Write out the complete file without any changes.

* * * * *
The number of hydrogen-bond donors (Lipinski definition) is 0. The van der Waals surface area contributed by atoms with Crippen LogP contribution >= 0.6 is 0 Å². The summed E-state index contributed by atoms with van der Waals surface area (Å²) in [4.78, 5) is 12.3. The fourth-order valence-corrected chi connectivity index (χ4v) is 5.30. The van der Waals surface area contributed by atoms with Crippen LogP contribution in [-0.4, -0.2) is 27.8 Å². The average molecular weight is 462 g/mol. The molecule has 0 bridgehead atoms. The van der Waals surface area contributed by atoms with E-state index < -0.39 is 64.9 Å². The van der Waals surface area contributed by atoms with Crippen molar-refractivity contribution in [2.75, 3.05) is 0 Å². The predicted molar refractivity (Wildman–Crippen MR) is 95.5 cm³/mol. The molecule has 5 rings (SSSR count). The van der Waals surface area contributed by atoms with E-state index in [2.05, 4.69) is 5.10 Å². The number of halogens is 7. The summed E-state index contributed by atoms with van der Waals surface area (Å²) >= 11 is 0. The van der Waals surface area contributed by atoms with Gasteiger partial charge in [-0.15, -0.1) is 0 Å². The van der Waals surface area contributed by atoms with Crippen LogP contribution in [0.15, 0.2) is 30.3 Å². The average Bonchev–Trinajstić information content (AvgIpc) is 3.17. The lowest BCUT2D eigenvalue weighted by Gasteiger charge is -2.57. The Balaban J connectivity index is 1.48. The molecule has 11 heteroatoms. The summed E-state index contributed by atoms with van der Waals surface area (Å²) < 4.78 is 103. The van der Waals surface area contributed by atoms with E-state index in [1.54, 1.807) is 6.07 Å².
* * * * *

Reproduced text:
The number of hydrogen-bond donors (Lipinski definition) is 0. The van der Waals surface area contributed by atoms with Crippen LogP contribution >= 0.6 is 0 Å². The summed E-state index contributed by atoms with van der Waals surface area (Å²) in [4.78, 5) is 12.3. The fourth-order valence-corrected chi connectivity index (χ4v) is 5.30. The van der Waals surface area contributed by atoms with Crippen LogP contribution in [-0.4, -0.2) is 27.8 Å². The average molecular weight is 462 g/mol. The molecule has 0 bridgehead atoms. The van der Waals surface area contributed by atoms with E-state index < -0.39 is 64.9 Å². The van der Waals surface area contributed by atoms with Crippen molar-refractivity contribution in [2.75, 3.05) is 0 Å². The predicted molar refractivity (Wildman–Crippen MR) is 95.5 cm³/mol. The molecule has 5 rings (SSSR count). The van der Waals surface area contributed by atoms with E-state index in [2.05, 4.69) is 5.10 Å². The number of halogens is 7. The summed E-state index contributed by atoms with van der Waals surface area (Å²) >= 11 is 0. The van der Waals surface area contributed by atoms with Gasteiger partial charge in [-0.15, -0.1) is 0 Å². The van der Waals surface area contributed by atoms with Crippen LogP contribution in [0.15, 0.2) is 30.3 Å². The average Bonchev–Trinajstić information content (AvgIpc) is 3.17. The lowest BCUT2D eigenvalue weighted by Gasteiger charge is -2.57. The Balaban J connectivity index is 1.48. The molecule has 11 heteroatoms. The summed E-state index contributed by atoms with van der Waals surface area (Å²) < 4.78 is 103. The van der Waals surface area contributed by atoms with E-state index in [1.54, 1.807) is 6.07 Å².